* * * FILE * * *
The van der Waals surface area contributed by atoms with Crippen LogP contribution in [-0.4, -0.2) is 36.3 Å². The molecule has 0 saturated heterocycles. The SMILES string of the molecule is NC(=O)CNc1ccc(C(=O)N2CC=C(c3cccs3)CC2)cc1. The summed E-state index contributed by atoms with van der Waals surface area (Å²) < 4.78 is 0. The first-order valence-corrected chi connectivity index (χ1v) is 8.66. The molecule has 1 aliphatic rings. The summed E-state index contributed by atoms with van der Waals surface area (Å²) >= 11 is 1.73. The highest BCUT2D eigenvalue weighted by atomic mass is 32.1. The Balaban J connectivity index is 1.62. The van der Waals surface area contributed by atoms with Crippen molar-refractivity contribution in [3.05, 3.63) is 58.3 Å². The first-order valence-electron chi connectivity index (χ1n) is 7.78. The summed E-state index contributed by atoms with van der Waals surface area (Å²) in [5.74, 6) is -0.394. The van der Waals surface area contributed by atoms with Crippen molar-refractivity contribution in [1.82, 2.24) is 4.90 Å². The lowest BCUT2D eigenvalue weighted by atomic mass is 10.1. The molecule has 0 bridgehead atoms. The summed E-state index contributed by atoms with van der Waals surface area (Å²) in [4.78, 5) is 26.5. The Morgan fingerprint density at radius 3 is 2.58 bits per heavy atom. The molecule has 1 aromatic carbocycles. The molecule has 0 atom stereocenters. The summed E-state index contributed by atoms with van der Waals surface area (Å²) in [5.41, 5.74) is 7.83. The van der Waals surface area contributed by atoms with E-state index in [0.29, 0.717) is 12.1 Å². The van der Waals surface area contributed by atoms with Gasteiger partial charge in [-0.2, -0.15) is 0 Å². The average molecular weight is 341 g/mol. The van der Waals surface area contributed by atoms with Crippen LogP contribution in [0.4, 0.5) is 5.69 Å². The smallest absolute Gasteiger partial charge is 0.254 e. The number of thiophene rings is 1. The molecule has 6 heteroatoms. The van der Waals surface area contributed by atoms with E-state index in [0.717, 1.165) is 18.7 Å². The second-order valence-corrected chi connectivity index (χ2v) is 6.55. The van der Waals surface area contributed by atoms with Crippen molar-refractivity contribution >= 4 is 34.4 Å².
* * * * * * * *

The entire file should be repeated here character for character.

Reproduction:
The van der Waals surface area contributed by atoms with Crippen LogP contribution in [-0.4, -0.2) is 36.3 Å². The molecule has 0 saturated heterocycles. The SMILES string of the molecule is NC(=O)CNc1ccc(C(=O)N2CC=C(c3cccs3)CC2)cc1. The summed E-state index contributed by atoms with van der Waals surface area (Å²) < 4.78 is 0. The first-order valence-corrected chi connectivity index (χ1v) is 8.66. The molecule has 1 aliphatic rings. The summed E-state index contributed by atoms with van der Waals surface area (Å²) >= 11 is 1.73. The highest BCUT2D eigenvalue weighted by atomic mass is 32.1. The Balaban J connectivity index is 1.62. The van der Waals surface area contributed by atoms with Crippen molar-refractivity contribution in [3.05, 3.63) is 58.3 Å². The first-order valence-electron chi connectivity index (χ1n) is 7.78. The summed E-state index contributed by atoms with van der Waals surface area (Å²) in [5.74, 6) is -0.394. The van der Waals surface area contributed by atoms with Crippen molar-refractivity contribution in [1.82, 2.24) is 4.90 Å². The lowest BCUT2D eigenvalue weighted by atomic mass is 10.1. The molecule has 0 bridgehead atoms. The summed E-state index contributed by atoms with van der Waals surface area (Å²) in [4.78, 5) is 26.5. The Morgan fingerprint density at radius 3 is 2.58 bits per heavy atom. The molecule has 1 aromatic carbocycles. The molecule has 0 atom stereocenters. The summed E-state index contributed by atoms with van der Waals surface area (Å²) in [5.41, 5.74) is 7.83. The van der Waals surface area contributed by atoms with E-state index in [0.29, 0.717) is 12.1 Å². The van der Waals surface area contributed by atoms with Gasteiger partial charge in [-0.2, -0.15) is 0 Å². The average molecular weight is 341 g/mol. The van der Waals surface area contributed by atoms with Crippen LogP contribution in [0.4, 0.5) is 5.69 Å². The smallest absolute Gasteiger partial charge is 0.254 e. The number of thiophene rings is 1. The molecule has 6 heteroatoms. The van der Waals surface area contributed by atoms with E-state index in [0.717, 1.165) is 18.7 Å². The second-order valence-corrected chi connectivity index (χ2v) is 6.55. The van der Waals surface area contributed by atoms with Crippen molar-refractivity contribution >= 4 is 34.4 Å².